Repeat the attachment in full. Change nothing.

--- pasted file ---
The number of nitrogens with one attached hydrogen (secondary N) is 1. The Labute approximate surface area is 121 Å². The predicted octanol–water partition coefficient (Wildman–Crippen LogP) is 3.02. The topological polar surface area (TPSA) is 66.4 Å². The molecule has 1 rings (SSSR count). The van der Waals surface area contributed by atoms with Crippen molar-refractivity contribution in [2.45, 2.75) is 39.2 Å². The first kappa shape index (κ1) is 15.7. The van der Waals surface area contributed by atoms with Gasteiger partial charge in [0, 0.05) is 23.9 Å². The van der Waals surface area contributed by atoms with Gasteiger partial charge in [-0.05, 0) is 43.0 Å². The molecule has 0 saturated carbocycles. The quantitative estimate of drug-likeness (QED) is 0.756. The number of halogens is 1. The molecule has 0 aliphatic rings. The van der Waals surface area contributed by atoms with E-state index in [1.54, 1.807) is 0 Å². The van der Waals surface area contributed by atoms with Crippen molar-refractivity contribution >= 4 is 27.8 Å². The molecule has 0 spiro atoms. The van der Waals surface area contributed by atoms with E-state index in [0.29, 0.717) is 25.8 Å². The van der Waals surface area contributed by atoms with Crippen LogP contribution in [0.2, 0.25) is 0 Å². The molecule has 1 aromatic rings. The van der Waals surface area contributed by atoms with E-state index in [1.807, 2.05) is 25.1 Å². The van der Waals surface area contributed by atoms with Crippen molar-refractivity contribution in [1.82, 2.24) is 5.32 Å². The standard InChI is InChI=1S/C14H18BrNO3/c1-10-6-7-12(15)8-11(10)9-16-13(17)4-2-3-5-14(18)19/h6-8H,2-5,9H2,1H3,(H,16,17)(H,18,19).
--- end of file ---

The number of nitrogens with one attached hydrogen (secondary N) is 1. The Labute approximate surface area is 121 Å². The predicted octanol–water partition coefficient (Wildman–Crippen LogP) is 3.02. The topological polar surface area (TPSA) is 66.4 Å². The molecule has 1 rings (SSSR count). The van der Waals surface area contributed by atoms with Crippen molar-refractivity contribution in [2.45, 2.75) is 39.2 Å². The first kappa shape index (κ1) is 15.7. The van der Waals surface area contributed by atoms with Gasteiger partial charge in [0, 0.05) is 23.9 Å². The van der Waals surface area contributed by atoms with Gasteiger partial charge in [-0.05, 0) is 43.0 Å². The molecule has 0 saturated carbocycles. The quantitative estimate of drug-likeness (QED) is 0.756. The number of halogens is 1. The molecule has 0 aliphatic rings. The van der Waals surface area contributed by atoms with E-state index in [1.54, 1.807) is 0 Å². The van der Waals surface area contributed by atoms with Crippen molar-refractivity contribution >= 4 is 27.8 Å². The molecule has 0 spiro atoms. The van der Waals surface area contributed by atoms with E-state index in [0.29, 0.717) is 25.8 Å². The van der Waals surface area contributed by atoms with Crippen LogP contribution in [0.2, 0.25) is 0 Å². The molecule has 1 aromatic rings. The van der Waals surface area contributed by atoms with E-state index in [1.807, 2.05) is 25.1 Å². The van der Waals surface area contributed by atoms with Crippen molar-refractivity contribution in [1.82, 2.24) is 5.32 Å². The standard InChI is InChI=1S/C14H18BrNO3/c1-10-6-7-12(15)8-11(10)9-16-13(17)4-2-3-5-14(18)19/h6-8H,2-5,9H2,1H3,(H,16,17)(H,18,19).